Purchasing a Louisiana Home: What You Need to Know About Closing Costs

Wednesday, March 11, 2020
home closing costs blog photo of white brick traditional home

Purchasing a home, whether in Louisiana or out of state, is a life event. It’s definitely exciting, but the process can be stressful as you navigate the offer and counteroffers, home inspections, repair negotiations, mortgage applications, appraisals and deadlines. Looming at the end are the home closing costs. 

The grand total often begins as a ballpark figure ranging in the thousands of dollars and represents anywhere from two to five percent of the purchase price. The actual closing costs tally a laundry list of expenses necessary for the purchase of a home that are in addition to the actual cost of the home or mortgage.

The Components of Home Closing Costs

A number of processes must take place in order for you to become a homeowner, and each of those steps comes with a price tag. Some actions are more costly than others, but each should appear as a line item on the closing cost sheet. Within three days of applying for your mortgage, you should receive a document called a loan estimate form—formerly known as a good faith estimate—itemizing each of the fees and charges to be paid to close. 

You’ll see the revised, final version again at the actual closing. Together, the costs make up the final closing cost total figure owed to other parties for purchasing a home.

  • Loan Origination Fee: Also known as the underwriting fee, it’s the amount your lender charges to research and verify the information on your loan application and process your mortgage.
  • Discount Points: You can buy points to lower the interest rate on your loan.
  • Mortgage Insurance: If you have less than 20 percent of the purchase price to put down in equity, you will have to pay for private mortgage insurance to cover your loan against default.
  • Prepaid Interest: Lenders collect in advance the interest that would accrue between the issuance of the mortgage loan and your first loan payment.
  • Title Search and Insurance: A title company will do a search and certify that the property has clear title free of liens or disputes.
  • Surveys: A survey company may check property lines and any potential infringements.
  • Deed Recording Fees: Your local government offices charge a fee to record the sale and transfer of property.
  • Credit Report Charges: While relatively small, the charge for your lender’s credit check will appear on the closing sheet.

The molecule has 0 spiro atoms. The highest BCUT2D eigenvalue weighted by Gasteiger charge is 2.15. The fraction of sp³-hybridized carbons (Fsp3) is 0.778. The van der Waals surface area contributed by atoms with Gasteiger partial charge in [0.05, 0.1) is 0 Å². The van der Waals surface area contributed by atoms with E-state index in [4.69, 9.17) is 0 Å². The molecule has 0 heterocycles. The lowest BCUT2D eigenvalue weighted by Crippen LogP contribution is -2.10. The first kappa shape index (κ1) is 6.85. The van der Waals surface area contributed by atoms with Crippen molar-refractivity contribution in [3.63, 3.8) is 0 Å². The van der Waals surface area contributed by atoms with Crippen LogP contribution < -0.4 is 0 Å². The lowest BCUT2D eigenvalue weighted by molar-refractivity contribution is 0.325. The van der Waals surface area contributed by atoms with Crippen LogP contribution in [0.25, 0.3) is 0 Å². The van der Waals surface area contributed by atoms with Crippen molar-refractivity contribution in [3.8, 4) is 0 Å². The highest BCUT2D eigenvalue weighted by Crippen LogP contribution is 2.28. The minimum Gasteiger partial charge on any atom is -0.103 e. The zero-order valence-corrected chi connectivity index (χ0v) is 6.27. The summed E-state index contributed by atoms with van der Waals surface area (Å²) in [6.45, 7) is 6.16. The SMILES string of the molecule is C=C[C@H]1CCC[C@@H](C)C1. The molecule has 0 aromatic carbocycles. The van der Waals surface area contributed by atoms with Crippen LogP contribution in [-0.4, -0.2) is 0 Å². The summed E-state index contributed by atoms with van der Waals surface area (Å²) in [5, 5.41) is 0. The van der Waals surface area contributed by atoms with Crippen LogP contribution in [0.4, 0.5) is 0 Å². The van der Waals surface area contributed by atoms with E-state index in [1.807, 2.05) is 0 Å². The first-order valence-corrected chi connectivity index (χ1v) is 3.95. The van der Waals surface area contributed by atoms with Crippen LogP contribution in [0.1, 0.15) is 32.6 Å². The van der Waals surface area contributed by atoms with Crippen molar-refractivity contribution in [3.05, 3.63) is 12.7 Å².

• Transfer Tax: Transferring title to the property from one person to another carries a tax, usually a percentage of the purchase price.
  • Property Taxes: Usually two months’ worth is collected in advance and placed in escrow.
  • Homeowner’s Insurance: Most lenders require homeowner’s insurance and collect the year’s premium in advance to be held in escrow.
  • Homeowner’s Association Fees: If the property is associated with a yearly HOA or condo fee, that fee will be collected in advance at closing.
  • Attorney’s Fee: Certain documents must be prepared or reviewed by an attorney, and that fee will also appear on your sheet.

Some fees may be out-of-pocket prior to closing, like the home and termite inspections, for example. Some transactions may have more itemized closing costs than others. Sellers may also have closing costs, which typically include the real estate agent’s commission, any agreed-upon closing cost assistance or allowances conceded to the buyer and legal recording fees, for example.

Purchasing a Home in Louisiana

Home closing costs can easily total $3,500, $6,500 or more depending on the cost of your property, your mortgage lender, the title company overseeing the process and the costs you’re able to negotiate.

One of the primary benefits of using a credit union like La Cap is that you’re treated not as a customer — but as a member. We thrive only when you do. If you’re thinking about buying a home in Louisiana, you can use our online mortgage calculator to see what your monthly note would be. Or, you can always stop by or call to speak with one of our experienced mortgage specialists. With La Capitol Federal Credit Union, you’ll be one step closer to getting the home you’ve always wanted.